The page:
The Mosan system is based on a circular regenerative system. It can work without water and without chemicals, it is based on containers. The community in Guatemala where they are working does not have roads, so they use manual transportation for waste. The system uses pyrolysis to dry the faecal matter and in a second step the materials are moved into a reactor where propane is used to heat the materials to 300-400 degrees Celsius; the materials carbonize, and they are sterile and safe for reuse. They have partnered with the Ministry of Agriculture of Guatemala to scale the technology, for national roll-out. A key challenge is finding a way to make the project financially sustainable; one possible way is families would pay a small fee per month.

The benefits of the solution are many: “we can actually make sanitation climate positive”, said Mona, noting that biochar fertilizer development is very important, as it allows bringing the nutrients back to agriculture, where they are useful. She emphasized that “the community must be fully involved for sanitation projects to work”, and so they intend to create community led services, where the community has full ownership and power over the solution in the long term.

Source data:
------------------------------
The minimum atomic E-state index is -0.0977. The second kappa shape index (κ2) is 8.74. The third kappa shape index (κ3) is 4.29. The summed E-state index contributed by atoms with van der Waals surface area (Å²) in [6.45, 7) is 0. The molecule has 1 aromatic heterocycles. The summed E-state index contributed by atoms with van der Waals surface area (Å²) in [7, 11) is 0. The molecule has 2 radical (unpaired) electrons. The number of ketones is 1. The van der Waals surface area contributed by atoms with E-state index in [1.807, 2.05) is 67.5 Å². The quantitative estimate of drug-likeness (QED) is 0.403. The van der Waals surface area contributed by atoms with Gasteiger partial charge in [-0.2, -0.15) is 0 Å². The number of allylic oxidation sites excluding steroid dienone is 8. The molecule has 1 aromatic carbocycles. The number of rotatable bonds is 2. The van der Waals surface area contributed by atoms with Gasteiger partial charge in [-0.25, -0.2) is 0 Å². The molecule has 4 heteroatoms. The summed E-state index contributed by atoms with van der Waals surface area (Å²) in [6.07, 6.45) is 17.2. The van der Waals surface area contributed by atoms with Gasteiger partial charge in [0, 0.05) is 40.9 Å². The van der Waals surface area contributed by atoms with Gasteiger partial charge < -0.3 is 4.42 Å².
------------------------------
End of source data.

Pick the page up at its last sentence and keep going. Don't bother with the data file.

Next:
The community must be fully involved for sanitation projects to work - Mona Mijthab,  founder of Mosan Sanitation Solutions

The third and final guest speaker was Dr Graham Alabaster, Head of the UN-Habitat office in Geneva, who discussed sanitation issues in urban slums, where “it is very difficult to physically provide services”. He underlined that providing water and sanitation services “is about understanding the community and providing services that fit in with their customs”. As an example, he presented a case study where they used water and sanitation as an entry point to upgrade slums in Nairobi. Looking at how they could work with the community to upgrade slums, they learned that the community was interested in having a road into the slum, as well as communal facilities, because of space issues.